Safeguarding information from falling into the wrong hands is becoming increasingly difficult, making it susceptible to modifications. When it comes to evaluating information on social media channels, even the educated are easily duped.
Our education system should be attuned to preventing young minds from falling prey to this deluge. Regular practice of reading, analysing and evaluating information may be the best defence against sinking into misinformation bogs. It is not unusual to see young minds taking extreme decisions and falling prey to the social media circus.
Students in schools and colleges should be given regular opportunities to think about, and evaluate, information harvested from a variety of sources, to learn to recognise their own vulnerabilities to disinformation, and to look beyond sources that reinforce their beliefs.
Unlike in the case of conventional crimes, the criminal characteristics of those who use communication tools to spread false news are not readily definable. The creators and victims of false news could be from any strata of society. Agonising for a prolonged period of time over doctored news and images will take one nowhere, except succeeding in the author’s intention of causing harm.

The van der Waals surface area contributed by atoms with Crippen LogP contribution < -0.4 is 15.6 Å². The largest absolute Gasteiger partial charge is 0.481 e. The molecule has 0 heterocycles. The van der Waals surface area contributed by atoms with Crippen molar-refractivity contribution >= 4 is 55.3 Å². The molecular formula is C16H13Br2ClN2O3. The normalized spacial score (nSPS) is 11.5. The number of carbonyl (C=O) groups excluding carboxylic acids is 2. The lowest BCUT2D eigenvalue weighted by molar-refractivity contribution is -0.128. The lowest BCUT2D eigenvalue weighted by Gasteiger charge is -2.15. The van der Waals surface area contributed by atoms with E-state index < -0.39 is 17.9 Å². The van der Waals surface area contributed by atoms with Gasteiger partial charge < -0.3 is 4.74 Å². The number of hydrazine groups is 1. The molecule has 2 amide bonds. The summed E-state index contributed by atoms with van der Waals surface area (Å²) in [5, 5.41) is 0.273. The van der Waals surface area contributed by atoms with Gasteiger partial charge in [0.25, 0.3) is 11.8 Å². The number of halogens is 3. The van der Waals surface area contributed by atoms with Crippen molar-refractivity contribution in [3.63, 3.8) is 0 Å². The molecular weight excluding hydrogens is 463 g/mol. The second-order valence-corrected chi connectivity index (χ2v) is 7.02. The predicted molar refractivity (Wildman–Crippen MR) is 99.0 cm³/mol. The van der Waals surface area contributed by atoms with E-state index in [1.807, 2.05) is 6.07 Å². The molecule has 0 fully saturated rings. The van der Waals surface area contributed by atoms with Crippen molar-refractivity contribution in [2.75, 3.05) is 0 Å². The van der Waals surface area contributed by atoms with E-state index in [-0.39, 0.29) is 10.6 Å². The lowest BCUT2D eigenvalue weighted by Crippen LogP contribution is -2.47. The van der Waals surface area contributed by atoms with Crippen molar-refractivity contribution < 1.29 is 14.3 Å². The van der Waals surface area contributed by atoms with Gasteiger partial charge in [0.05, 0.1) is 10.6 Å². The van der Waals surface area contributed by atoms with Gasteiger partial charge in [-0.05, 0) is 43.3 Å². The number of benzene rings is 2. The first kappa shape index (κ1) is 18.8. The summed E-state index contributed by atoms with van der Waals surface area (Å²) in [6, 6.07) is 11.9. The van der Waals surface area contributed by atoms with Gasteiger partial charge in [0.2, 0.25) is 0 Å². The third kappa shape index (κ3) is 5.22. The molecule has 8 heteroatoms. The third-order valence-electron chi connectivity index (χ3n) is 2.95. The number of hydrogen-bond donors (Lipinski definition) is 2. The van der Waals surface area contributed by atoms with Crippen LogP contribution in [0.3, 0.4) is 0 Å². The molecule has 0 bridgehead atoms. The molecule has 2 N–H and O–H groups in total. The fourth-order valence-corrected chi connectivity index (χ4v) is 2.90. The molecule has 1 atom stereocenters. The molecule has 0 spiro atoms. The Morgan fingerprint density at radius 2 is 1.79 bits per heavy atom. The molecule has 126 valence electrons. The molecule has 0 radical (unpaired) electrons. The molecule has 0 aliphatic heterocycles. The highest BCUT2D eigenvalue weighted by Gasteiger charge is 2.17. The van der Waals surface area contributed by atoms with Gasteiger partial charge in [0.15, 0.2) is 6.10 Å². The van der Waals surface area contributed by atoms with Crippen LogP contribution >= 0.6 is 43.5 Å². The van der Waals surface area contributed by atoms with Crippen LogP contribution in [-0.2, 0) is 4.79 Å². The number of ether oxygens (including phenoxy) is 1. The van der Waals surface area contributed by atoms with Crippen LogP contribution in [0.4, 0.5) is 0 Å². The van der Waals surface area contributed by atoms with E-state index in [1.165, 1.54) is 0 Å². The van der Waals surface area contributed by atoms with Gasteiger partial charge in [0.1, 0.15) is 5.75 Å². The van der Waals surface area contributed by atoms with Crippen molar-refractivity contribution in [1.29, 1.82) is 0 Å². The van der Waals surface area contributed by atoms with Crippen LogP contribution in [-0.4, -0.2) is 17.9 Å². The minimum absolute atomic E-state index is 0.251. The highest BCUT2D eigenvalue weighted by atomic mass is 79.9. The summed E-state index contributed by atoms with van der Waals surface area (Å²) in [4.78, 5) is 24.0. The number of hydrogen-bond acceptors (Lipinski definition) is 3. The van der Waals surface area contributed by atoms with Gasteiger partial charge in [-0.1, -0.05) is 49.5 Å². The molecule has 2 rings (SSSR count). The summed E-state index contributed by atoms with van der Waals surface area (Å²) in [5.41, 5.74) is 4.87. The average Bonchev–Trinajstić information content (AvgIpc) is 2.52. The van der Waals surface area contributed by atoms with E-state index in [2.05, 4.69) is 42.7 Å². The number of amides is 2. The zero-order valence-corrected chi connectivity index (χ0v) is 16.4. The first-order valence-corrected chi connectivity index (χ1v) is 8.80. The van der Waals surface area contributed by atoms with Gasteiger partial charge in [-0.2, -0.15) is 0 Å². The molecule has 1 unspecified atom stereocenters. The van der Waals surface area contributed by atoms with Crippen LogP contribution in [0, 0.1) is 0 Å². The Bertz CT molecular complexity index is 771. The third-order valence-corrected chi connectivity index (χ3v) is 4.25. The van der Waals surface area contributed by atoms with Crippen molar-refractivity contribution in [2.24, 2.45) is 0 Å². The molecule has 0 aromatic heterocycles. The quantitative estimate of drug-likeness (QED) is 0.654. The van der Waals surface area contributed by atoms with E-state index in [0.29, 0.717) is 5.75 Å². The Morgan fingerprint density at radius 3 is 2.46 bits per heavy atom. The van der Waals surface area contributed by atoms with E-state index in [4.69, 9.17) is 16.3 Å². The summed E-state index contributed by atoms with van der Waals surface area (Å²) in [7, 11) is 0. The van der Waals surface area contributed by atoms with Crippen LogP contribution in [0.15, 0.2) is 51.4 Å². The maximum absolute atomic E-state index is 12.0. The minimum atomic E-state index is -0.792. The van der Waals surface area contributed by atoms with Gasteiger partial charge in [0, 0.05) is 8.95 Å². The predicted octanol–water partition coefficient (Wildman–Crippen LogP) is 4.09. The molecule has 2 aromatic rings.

The personal information available in different social media and Web platforms are a treasure trove waiting to be harvested for nefarious activities. Children get a rap for sharing too much information online, but adults are no better when it comes to online privacy. When in doubt, share less.
Persons and groups authoring malicious news are not restricted by State or national boundaries. The culprit, concealing his identity, may live in any part of the planet. This makes combating the information deluge a challenging task, both for the police and the public.
ILLUSTRATION: SATWIK GADE